Barring a considerable change in either Carlos Correa‘s market or the front office’s philosophy, it’s looking less and less like the Cubs will land the top shortstop in this winter’s class. Things have long since taken on a feel similar to that of the Bryce Harper courtship, which was really no more than a dalliance considering the Cubs weren’t able to spend what it took to get him. That’s at least a little funny when we compare the messages coming from the top then and now.
Theo Epstein said in 2018 that the Cubs needed to be “in a position to pounce” on “just the right special player,” but it was evident ownership was not going to provide additional money for big contracts. Now we’ve got Crane Kenney publicly acknowledging that the front office has the available resources to build a playoff team, yet Jed Hoyer is apparently unwilling to spend.
There are a variety of reasons for that reluctance, all of which would be immediately dismissed by John Middleton, Steve Cohen, and Peter Seidler. But Hoyer doesn’t work for any of those owners and you get the sense that he may be hampered by a sort of learned helplessness. What’s more, GM Carter Hawkins came over from a Guardians organization that runs a very lean operation by squeezing everything it can out of development and value signings.
It’s also fair to question just how much green was really in the green light Hoyer was given.
Whatever the mitigating factors involved, the scenario laid out by Sahadev Sharma in his most recent piece for The Athletic is that it’s pretty much Dansby Swanson or bust when it comes to adding an “impact” bat. The quotation marks there serve a dual purpose, as they indicate both a word in Sharma’s headline and a loose interpretation of that word in terms of Swanson’s performance. While he would certainly improve the Cubs’ lineup, he’s a below-average offensive producer over seven seasons and probably shouldn’t be expected to significantly outdo the career-best 116 wRC+ he posted in 2022.
As marginal an improvement as that might be, the alternatives feel more far-fetched all the time. It sounds like Hoyer simply isn’t going to be comfortable offering what it’s going to take to sign Correa, something that was probably true even before deals for Trea Turner and Xander Bogaerts blew past projections. While we’re on this topic, I may as well reiterate that the Cubs weren’t going to land Correa at a relative bargain last year.
With so few options remaining in free agency, it’s possible the Cubs could turn to the trade market to boost the offense. Except that the possibilities there are similarly limited and would come at a prospect cost Hoyer and Hawkins probably don’t want to meet. Add in the need to actually pay that player in order to keep them around long enough for the trade to truly be worthwhile and the price is even higher.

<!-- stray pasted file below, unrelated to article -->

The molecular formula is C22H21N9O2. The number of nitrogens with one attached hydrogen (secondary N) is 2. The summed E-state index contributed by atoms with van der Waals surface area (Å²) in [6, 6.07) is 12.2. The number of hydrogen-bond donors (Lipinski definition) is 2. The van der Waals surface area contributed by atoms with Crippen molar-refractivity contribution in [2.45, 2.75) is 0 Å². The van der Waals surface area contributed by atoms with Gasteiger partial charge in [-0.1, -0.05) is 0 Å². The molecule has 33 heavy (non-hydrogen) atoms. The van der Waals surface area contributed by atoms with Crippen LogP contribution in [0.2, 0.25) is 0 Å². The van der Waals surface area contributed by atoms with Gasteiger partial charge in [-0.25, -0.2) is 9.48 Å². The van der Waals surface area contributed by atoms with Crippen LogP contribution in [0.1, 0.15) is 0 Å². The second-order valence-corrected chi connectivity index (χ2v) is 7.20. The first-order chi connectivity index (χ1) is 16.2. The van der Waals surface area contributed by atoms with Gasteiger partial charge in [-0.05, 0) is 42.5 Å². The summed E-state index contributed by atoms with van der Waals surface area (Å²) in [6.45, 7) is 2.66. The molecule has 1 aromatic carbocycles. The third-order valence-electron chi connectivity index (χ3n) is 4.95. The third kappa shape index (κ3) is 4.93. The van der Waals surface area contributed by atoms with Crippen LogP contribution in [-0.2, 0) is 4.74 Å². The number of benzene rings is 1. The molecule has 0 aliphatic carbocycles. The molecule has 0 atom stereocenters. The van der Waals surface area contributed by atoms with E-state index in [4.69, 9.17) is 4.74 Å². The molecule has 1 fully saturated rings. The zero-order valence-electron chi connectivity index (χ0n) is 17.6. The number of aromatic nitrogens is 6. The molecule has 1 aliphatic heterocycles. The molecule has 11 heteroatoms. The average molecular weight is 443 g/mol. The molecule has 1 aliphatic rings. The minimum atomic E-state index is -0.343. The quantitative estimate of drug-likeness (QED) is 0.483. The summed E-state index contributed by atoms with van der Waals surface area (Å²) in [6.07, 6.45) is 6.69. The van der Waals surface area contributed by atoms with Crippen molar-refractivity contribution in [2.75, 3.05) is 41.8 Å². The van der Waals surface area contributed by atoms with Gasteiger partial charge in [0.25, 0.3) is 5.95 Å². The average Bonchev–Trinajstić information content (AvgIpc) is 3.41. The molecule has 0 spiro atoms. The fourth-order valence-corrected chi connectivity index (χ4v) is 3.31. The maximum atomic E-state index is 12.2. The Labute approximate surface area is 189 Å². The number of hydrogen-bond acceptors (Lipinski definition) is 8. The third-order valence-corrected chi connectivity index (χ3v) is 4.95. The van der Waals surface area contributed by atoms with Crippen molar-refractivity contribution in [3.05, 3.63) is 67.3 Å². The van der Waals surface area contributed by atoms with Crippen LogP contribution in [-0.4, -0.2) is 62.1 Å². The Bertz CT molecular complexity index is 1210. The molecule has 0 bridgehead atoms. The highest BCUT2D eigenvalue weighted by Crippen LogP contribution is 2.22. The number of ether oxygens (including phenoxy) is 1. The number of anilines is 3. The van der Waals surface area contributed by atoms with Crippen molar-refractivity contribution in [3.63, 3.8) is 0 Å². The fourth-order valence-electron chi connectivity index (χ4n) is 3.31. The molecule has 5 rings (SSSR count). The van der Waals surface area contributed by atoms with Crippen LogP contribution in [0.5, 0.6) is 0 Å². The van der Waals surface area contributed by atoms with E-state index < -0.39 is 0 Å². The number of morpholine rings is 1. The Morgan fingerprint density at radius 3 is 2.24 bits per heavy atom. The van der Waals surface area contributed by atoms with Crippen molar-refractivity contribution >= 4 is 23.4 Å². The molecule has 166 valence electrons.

The most viable option for the Cubs to create a more dynamic lineup might be to not create one at all, but to just cross their fingers and hope for various improvements by players already on the roster. Oh, and for Matt Mervis to be a dude. Even though I think he will be, a lot more needs to work out. Ian Happ must get more consistent, Seiya Suzuki needs to continue to adjust, Nico Hoerner has to stay healthy, and the defense must also be worlds better.
Swanson does help in that regard, as the combination of him and Hoerner up the middle should help a pitching staff that still doesn’t have much swing-and-miss. Cody Bellinger in center is a huge defensive upgrade over a cast of characters that graded out as the worst in MLB this past season. Still, there’s a sense that the Cubs’ actions are yet again failing to meet their words.
Hoyer said in October that the team needed to improve the offense in order to blow teams out and avoid “actively bringing randomness into the game,” yet Bellinger — who has a .193/.256/.355 slash with a 69 wRC+ over the last two years — is the only bat they’ve added. Kenney said he believe we were “going to see [Hoyer] be very aggressive,” yet the only multi-year deal the Cubs have signed is with righty starter Jameson Taillon.
From a purely pragmatic point of view, I understand the position Hoyer is in and why he’s taking a conservative tack to navigate through it. The trouble with that strategy, however, is that it flies directly in the face of what he said he needed to do to improve his roster. Not only have the Cubs done nothing to increase their margin for error this offseason, they’ve actively decreased it by allowing Willson Contreras to walk. Even a big improvement on the defensive side won’t account for what they’ve lost offensively, and we’ve already seen how slim the pickings are for bats.
The other issue that can’t be dismissed is the team’s abject lack of star power and the pervasive sense that the Cubs aren’t hell-bent on providing fans with a winner. There simply isn’t anything to get excited about, which is why season ticket holders are defecting in droves and the waiting list is being burned through rapidly as prospective buyers take a pass on what once felt to them like a dream opportunity.
No one seems to know what the hell the Cubs are doing at this point, so I guess we all have to sit back and hope Hoyer and Hawkins have some tricks up their sleeves that will have everyone oohing and ahhing by the time they’re done.